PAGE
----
Recently, the Obama Administration announced that it would transfer its oversight of internet domain management to a yet-to-be-named international multi-stakeholder. Many are concerned that this will lead to the suppression of speech in capitulation to the Organization of Islamic Cooperation (OIC) and other free speech tyrants. And though some on the left insist that these concerns amount to nothing more than alarmist folly, the concessions have already begun.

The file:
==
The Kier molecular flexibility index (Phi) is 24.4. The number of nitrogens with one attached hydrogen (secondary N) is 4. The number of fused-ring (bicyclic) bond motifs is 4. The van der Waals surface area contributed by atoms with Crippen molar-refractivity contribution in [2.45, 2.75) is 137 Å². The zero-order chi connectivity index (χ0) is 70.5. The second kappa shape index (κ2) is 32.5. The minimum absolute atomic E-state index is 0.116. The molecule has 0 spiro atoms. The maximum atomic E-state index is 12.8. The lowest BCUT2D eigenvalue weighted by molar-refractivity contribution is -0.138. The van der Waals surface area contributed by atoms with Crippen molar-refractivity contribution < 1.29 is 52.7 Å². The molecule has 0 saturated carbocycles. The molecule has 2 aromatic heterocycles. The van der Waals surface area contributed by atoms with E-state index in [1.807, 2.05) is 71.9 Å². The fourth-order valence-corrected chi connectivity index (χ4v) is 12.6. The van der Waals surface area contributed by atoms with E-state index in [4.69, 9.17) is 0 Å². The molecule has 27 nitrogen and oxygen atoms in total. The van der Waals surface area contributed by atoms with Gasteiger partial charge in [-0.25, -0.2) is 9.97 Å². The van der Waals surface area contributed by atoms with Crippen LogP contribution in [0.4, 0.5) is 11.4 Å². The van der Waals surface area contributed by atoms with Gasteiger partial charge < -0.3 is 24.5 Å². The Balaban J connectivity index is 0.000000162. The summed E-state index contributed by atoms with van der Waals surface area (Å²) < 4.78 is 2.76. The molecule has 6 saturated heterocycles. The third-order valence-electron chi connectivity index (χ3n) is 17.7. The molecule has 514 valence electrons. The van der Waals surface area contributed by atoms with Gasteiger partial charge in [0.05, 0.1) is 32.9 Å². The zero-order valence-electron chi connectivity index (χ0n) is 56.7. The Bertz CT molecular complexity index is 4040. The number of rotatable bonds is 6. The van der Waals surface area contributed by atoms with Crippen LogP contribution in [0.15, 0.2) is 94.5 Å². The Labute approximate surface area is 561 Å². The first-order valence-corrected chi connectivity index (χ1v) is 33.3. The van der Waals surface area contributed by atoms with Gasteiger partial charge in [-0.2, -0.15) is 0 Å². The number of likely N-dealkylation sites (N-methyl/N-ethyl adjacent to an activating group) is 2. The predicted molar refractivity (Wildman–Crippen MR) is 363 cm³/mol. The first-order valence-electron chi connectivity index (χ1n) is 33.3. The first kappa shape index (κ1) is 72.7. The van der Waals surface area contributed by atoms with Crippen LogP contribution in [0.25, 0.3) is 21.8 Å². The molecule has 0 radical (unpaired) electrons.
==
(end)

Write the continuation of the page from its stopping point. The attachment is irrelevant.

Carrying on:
The internet originated in America, initially launched as a government experiment in networks. Over a period of two decades, it grew to include researchers and think tanks. In 1992, the "network of networks" opened its doors to the commercial world, and the internet as we know it today was birthed.
A global system of domain management was needed. Someone had to keep a list of domain names and assign them numbers for internet users worldwide. This had to be done by a central body in order to prevent multiple individuals, organizations or other entities from winding up with duplicative domain names, causing confusion.